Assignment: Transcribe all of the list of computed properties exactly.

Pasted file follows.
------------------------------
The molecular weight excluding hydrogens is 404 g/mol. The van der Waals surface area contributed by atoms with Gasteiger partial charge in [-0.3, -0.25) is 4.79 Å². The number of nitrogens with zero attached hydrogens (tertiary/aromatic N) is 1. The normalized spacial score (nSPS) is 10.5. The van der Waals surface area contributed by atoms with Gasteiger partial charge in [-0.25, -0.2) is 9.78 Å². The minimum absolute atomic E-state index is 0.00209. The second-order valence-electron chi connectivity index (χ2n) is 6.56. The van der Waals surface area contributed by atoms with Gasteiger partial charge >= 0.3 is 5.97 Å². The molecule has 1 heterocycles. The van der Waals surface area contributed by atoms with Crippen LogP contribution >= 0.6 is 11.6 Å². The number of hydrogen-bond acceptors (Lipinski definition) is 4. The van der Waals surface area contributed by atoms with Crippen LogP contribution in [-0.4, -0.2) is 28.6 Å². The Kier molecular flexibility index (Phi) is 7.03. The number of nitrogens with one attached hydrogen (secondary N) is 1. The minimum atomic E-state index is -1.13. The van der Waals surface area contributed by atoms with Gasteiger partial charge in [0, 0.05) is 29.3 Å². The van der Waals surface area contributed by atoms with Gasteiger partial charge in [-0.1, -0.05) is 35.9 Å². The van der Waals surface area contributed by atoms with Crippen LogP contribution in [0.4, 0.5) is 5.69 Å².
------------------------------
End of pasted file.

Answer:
The molecular weight excluding hydrogens is 404 g/mol. The van der Waals surface area contributed by atoms with Gasteiger partial charge in [-0.3, -0.25) is 4.79 Å². The number of nitrogens with zero attached hydrogens (tertiary/aromatic N) is 1. The normalized spacial score (nSPS) is 10.5. The van der Waals surface area contributed by atoms with Gasteiger partial charge in [-0.25, -0.2) is 9.78 Å². The minimum absolute atomic E-state index is 0.00209. The second-order valence-electron chi connectivity index (χ2n) is 6.56. The van der Waals surface area contributed by atoms with Gasteiger partial charge >= 0.3 is 5.97 Å². The molecule has 1 heterocycles. The van der Waals surface area contributed by atoms with Crippen LogP contribution >= 0.6 is 11.6 Å². The number of hydrogen-bond acceptors (Lipinski definition) is 4. The van der Waals surface area contributed by atoms with Crippen LogP contribution in [-0.4, -0.2) is 28.6 Å². The Kier molecular flexibility index (Phi) is 7.03. The number of nitrogens with one attached hydrogen (secondary N) is 1. The minimum atomic E-state index is -1.13. The van der Waals surface area contributed by atoms with Gasteiger partial charge in [0, 0.05) is 29.3 Å². The van der Waals surface area contributed by atoms with Gasteiger partial charge in [-0.1, -0.05) is 35.9 Å². The van der Waals surface area contributed by atoms with Crippen LogP contribution in [0.4, 0.5) is 5.69 Å².